Monday, December 31, 2012

Flamboyant Flamingo Flowers





Species name: Anthurium sp.

Common name: Flamingo flower

Location: UWO Greenhouse

The common name "flamingo flower" actually refers to an entire genus of plant species; Anthurium is estimated to contain 1000 or more species with almost all of the diversity of this genus existing in the South American tropics. There are a few exceptions, but none of them are notable. Approximately 3/4 of the species known in this genus are either threatened or endangered due to habitat loss, which makes the entire group incredibly vulnerable to extinction. These flowers are actually remarkably difficult to grow from seed in a greenhouse, so plants in some locations were hunted almost to complete eradication for the international tropical plant trade. Now, ornamental species are grown in greenhouses and propagated from cuttings, which means two things: first, they are no longer collected in the wild (or at least very little wild collection), and second the populations grown in cultivation are all genetically identical. This could be devastating for the flower trade (and once again for the wild Anthurium populations) if there was a pathogen that invaded greenhouses and flower plantations and wiped out all of the plants because they had no resistance.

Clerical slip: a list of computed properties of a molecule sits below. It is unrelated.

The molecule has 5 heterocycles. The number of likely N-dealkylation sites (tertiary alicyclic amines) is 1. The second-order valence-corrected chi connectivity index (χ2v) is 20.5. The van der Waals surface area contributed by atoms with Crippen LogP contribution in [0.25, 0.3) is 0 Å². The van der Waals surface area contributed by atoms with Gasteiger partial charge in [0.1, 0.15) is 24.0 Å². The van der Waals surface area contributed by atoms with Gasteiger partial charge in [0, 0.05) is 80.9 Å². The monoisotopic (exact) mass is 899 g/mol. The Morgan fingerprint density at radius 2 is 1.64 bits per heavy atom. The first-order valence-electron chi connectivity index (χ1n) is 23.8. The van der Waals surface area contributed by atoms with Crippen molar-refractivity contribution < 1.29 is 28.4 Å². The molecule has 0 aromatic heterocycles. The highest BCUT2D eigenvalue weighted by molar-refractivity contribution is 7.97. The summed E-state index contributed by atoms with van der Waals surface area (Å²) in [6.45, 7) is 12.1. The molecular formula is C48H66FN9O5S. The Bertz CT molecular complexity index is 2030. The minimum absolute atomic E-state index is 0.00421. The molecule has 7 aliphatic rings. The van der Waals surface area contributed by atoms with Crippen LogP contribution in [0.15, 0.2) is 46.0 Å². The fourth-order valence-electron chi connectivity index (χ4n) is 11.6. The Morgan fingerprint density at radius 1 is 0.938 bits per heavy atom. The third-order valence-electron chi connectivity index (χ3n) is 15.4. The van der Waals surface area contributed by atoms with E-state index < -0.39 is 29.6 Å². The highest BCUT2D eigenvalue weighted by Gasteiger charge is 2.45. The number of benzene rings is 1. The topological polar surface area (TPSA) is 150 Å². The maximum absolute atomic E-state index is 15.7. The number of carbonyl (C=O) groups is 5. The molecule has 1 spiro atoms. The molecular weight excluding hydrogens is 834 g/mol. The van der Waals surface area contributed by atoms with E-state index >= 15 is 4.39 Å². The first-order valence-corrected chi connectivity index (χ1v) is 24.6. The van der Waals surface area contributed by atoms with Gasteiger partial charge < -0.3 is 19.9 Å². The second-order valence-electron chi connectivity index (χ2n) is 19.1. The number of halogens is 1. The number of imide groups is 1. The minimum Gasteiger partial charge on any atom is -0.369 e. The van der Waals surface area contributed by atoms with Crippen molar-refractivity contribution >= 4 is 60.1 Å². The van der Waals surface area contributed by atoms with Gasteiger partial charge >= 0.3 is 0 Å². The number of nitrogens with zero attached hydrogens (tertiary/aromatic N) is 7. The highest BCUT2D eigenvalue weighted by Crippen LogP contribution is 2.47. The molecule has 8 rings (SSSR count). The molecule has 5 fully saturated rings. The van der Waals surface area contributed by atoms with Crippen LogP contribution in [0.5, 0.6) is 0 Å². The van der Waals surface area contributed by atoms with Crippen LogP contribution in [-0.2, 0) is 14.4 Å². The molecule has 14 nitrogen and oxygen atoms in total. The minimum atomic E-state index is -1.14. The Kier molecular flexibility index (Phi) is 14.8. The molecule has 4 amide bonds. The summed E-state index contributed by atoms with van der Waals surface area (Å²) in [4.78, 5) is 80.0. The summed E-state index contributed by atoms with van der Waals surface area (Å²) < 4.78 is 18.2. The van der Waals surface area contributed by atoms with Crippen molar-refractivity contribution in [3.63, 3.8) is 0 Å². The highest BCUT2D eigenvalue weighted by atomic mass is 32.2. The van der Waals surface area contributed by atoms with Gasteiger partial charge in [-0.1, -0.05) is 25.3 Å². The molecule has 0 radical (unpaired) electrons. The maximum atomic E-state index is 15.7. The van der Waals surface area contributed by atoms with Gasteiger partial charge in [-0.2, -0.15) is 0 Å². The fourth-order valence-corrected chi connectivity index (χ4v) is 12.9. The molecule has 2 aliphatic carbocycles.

The Anthurium flower, like the Jack-in-the-Pulpit flower (which you can read all about HERE), is a specialized type of flower. Anthurium species break all the rules when it comes to determining if a plant is a monocot or a dicot. Monocots have flower parts in multiples of 3s, and have long, narrow leaves with parallel veins. Dicots have flower parts in multiples of 4s or 5s, and have wide, broad leaves with net-like veins. Anthurium is a genus of monocots with broad leaves, veins that are somewhere between parallel and net-like, and have one inflorescence made up of tiny flowers that have their flower parts in multiples of four. Someone should tell these plants that they need to read more botany books to learn the rules! Anthurium flowers are made up of two parts: the spathe, or the white shield-like petal surrounding the rest of the inflorescence (its role is to attract pollinators), and the spadix which houses all of the tiny little flowers (thousands of them less than 1 mm across!). On the bright side, we've made up a new rule concerning the ways to tell monocots and dicots apart when the plants refuse to read books: whenever you see a plant with an inflorescence made up of a spathe and spadix, it's always a monocot!